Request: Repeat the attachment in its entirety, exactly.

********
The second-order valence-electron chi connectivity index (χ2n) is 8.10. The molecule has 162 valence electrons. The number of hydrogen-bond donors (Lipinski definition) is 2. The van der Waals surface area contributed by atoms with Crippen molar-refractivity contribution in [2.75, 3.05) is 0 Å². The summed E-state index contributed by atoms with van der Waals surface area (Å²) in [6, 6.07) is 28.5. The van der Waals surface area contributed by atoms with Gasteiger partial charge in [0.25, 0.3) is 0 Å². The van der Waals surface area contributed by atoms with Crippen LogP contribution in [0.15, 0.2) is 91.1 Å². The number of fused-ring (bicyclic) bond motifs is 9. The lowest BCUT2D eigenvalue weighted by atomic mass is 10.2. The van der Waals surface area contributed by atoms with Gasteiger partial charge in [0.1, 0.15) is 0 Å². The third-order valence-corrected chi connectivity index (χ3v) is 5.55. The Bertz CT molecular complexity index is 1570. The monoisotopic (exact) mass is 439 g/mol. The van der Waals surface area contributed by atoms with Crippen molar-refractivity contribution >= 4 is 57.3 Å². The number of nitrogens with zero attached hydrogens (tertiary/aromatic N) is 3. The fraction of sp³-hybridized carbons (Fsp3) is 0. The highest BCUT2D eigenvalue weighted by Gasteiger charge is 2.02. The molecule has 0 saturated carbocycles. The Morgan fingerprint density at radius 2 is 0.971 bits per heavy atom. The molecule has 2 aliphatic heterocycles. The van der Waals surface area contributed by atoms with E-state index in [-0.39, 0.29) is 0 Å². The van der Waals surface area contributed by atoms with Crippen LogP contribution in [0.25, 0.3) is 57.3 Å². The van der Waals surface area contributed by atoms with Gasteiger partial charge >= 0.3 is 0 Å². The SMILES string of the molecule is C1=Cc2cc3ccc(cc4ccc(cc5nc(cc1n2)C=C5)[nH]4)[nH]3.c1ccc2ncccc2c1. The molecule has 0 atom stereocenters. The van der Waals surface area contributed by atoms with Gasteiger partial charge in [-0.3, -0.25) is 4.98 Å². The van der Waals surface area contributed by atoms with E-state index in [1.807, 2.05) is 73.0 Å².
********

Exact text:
The second-order valence-electron chi connectivity index (χ2n) is 8.10. The molecule has 162 valence electrons. The number of hydrogen-bond donors (Lipinski definition) is 2. The van der Waals surface area contributed by atoms with Crippen molar-refractivity contribution in [2.75, 3.05) is 0 Å². The summed E-state index contributed by atoms with van der Waals surface area (Å²) in [6, 6.07) is 28.5. The van der Waals surface area contributed by atoms with Gasteiger partial charge in [0.25, 0.3) is 0 Å². The van der Waals surface area contributed by atoms with Crippen LogP contribution in [0.15, 0.2) is 91.1 Å². The number of fused-ring (bicyclic) bond motifs is 9. The lowest BCUT2D eigenvalue weighted by atomic mass is 10.2. The van der Waals surface area contributed by atoms with Gasteiger partial charge in [0.1, 0.15) is 0 Å². The third-order valence-corrected chi connectivity index (χ3v) is 5.55. The Bertz CT molecular complexity index is 1570. The monoisotopic (exact) mass is 439 g/mol. The van der Waals surface area contributed by atoms with Crippen molar-refractivity contribution >= 4 is 57.3 Å². The number of nitrogens with zero attached hydrogens (tertiary/aromatic N) is 3. The fraction of sp³-hybridized carbons (Fsp3) is 0. The highest BCUT2D eigenvalue weighted by Gasteiger charge is 2.02. The molecule has 0 saturated carbocycles. The Morgan fingerprint density at radius 2 is 0.971 bits per heavy atom. The molecule has 2 aliphatic heterocycles. The van der Waals surface area contributed by atoms with E-state index in [-0.39, 0.29) is 0 Å². The van der Waals surface area contributed by atoms with Crippen LogP contribution in [0.25, 0.3) is 57.3 Å². The van der Waals surface area contributed by atoms with Gasteiger partial charge >= 0.3 is 0 Å². The SMILES string of the molecule is C1=Cc2cc3ccc(cc4ccc(cc5nc(cc1n2)C=C5)[nH]4)[nH]3.c1ccc2ncccc2c1. The molecule has 0 atom stereocenters. The van der Waals surface area contributed by atoms with Gasteiger partial charge in [-0.3, -0.25) is 4.98 Å². The van der Waals surface area contributed by atoms with E-state index in [1.807, 2.05) is 73.0 Å².